How Can I Exit A Vertical Option Spread Without Getting Creamed?

vertical option spread
Download The "Ultimate" Options Strategy Guide

Pretty normal question to ask. You have a vertical option spread that you need to exit but you don't want to get creamed getting out of the position.

Even for the most experienced traders this can be a tricky path to walk. So in this article, I'll try to help explain how you can safely look for the exit doors without seeing your profits evaporate.

Let's Start At The Beginning

First we need to quickly talk about the Vertical Option Spread. And for simplicity we are only going to cover Debit Spreads in this article. For this trading strategy you make a simultaneous purchase and sale of two options of the same type (Call/Put) that have the same expiration dates but different strike prices.

Depending on your market bias, you could create a Bullish Spread or a Bearish Spread - both with either Puts/Calls. As you now options are very flexible. Let's use this simple example for our purposes:

Bullish 150/160 Vertical Call Spread

In this example we are assuming you BUY a Call with a strike price of $150 for $100 and at the same time SELL a Call with a strike price of $160 for $70 = a net debit (or cost) of $30 per spread.

Naturally the $150 Call is closer to the money than the $160 Call and costs more, so you are using the proceeds from the short $160 Call to help pay for the long $150 Call.

The overall goal of a trade like this is that the market will continue higher past $160 by expiration at which point your $30 investment turns into a great profit. However, as well all know, when you try to predict the market direction things can and will go wrong from time to time.

Start The FREE Course on “Trade Adjustments“ Today: What happens when a trade goes bad? Do you roll out to the next month, move your strike prices, add/remove one side or do nothing at all? We'll give you concrete examples of how you can hedge different options strategies. Click here to view all 15 lessons ?

The Trade Goes Wrong - Now What?

For one reason or another things don't go your way right? Either the stock didn't go higher or it made a late move and now expiration and time decay are eating away at the premiums. Whatever the case, there are a number of ways to manage bad trades in a market like this. Here are my "preferred methods."

Each depends on market conditions so keep them all handy and use the one that fits best for your trades.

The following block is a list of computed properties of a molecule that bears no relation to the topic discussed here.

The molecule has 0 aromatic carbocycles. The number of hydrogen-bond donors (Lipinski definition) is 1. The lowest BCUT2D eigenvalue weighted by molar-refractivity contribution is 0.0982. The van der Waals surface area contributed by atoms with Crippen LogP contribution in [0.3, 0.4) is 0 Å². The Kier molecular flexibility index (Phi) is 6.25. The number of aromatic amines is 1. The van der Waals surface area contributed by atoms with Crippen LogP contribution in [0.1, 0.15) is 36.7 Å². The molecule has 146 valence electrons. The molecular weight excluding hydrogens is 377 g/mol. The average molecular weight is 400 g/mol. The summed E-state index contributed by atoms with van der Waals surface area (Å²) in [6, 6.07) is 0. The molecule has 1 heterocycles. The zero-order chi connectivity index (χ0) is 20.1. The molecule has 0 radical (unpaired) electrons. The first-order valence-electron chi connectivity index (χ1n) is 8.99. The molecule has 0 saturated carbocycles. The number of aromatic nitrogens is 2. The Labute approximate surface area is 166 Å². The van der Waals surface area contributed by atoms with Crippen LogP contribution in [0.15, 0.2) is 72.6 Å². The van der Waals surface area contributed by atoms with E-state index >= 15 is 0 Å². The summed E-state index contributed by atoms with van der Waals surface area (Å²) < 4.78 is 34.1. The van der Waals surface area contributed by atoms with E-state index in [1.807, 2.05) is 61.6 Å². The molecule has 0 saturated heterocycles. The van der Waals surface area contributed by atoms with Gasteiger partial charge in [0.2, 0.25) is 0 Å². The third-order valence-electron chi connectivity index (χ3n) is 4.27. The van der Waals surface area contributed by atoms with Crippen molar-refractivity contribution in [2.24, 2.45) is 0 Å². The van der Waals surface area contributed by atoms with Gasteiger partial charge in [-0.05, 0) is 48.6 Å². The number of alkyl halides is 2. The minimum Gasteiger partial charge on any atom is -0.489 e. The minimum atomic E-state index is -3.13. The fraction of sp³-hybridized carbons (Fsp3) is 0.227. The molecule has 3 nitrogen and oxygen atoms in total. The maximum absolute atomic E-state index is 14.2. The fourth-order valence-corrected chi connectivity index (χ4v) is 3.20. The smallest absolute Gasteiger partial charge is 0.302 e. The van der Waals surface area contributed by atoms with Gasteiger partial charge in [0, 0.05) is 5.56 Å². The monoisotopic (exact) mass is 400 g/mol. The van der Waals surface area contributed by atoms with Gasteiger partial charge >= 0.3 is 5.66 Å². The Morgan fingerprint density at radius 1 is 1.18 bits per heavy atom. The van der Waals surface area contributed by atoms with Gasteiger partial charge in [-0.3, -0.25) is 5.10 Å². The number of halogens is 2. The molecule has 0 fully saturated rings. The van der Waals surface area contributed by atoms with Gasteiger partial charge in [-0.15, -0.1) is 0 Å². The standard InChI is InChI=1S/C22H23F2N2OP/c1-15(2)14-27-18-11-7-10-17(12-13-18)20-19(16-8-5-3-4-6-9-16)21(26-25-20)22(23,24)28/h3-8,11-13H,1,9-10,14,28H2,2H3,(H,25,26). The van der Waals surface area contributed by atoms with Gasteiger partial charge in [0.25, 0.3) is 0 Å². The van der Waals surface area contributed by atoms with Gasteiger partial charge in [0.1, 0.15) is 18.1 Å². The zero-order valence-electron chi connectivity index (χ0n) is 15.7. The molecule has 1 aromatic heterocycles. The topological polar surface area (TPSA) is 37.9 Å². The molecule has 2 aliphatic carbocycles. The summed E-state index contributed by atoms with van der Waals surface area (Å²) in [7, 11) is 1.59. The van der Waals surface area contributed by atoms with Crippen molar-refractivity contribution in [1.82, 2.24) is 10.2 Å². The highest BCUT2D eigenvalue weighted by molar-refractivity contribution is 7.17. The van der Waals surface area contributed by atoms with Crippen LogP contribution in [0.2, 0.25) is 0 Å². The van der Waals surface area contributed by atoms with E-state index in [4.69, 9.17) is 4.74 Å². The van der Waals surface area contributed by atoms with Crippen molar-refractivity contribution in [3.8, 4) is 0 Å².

1) Scaling Or Legging Out

Scaling out of the position on strength is my favorite technique. If the stock continues to rally but you know it will never hit your target, then buy back the short $160 Call early and take advantage of any upside move with the $150 Call.

If the move stalls and starts trading sideways or heading lower then do the opposite. Buy the $150 Call and savor whatever premium you can get while leaving the short $160 open. Here you will take advantage of the remaining time decay of the short call.

2) Set Trailing Stop Loss Orders

For the beginner trader this will probably work best as it's very easy to use and understand. Legging into and out of trades can become very complex and may require some additional trading experience. But stops are always great tools for any trader and have saved me multiple times.

What you would do is set a trailing stop loss order just below the market price. So let's say the spread is now worth $20 (instead of the $30 when you bought it). You could set a $10 trailing stop loss order meaning that if the spread increases in value then the stop order moves up and keeps locking in your profit. If market turns around quickly then it will get you out of the trade at $10 and savior what could have been a 100% loss on the trade.

3) Reverse The Trade Completely

I typically don't favor this strategy because you are "giving up" on the trade completely. When you reverse the trade you are going to be selling the $150 Call and buying back the $160 Call. Whatever you get for the option premiums is what you get.

I have left this for the last option because when you reverse the trade you are not leaving any possibility for stretching the trade and making the most of a bad position. Over the years it's the traders who find an extra $5 or $10 here and there in bad trades that end up making more money. Even bad trades can still turn around and lose LESS than you expect if you were to close out the trade completely.

What Am I Missing Here?

There are multiple ways to enter and exit trades depending on the market you are trading in. So what has worked for you in the past that you can suggest to everyone else? Add your comments here if you have questions or want to suggest another angle for exiting vertical option spreads.

About The Author

Kirk Du Plessis

Kirk founded Option Alpha in early 2007 and currently serves as the Head Trader. In 2018, Option Alpha hit the Inc. 500 list at #215 as one of the fastest growing private companies in the US. Formerly an Investment Banker in the Mergers and Acquisitions Group for Deutsche Bank in New York and REIT Analyst for BB&T Capital Markets in Washington D.C., he's a Full-time Options Trader and Real Estate Investor. He's been interviewed on dozens of investing websites/podcasts and he's been seen in Barron’s Magazine, SmartMoney, and various other financial publications. Kirk currently lives in Pennsylvania (USA) with his beautiful wife and three children.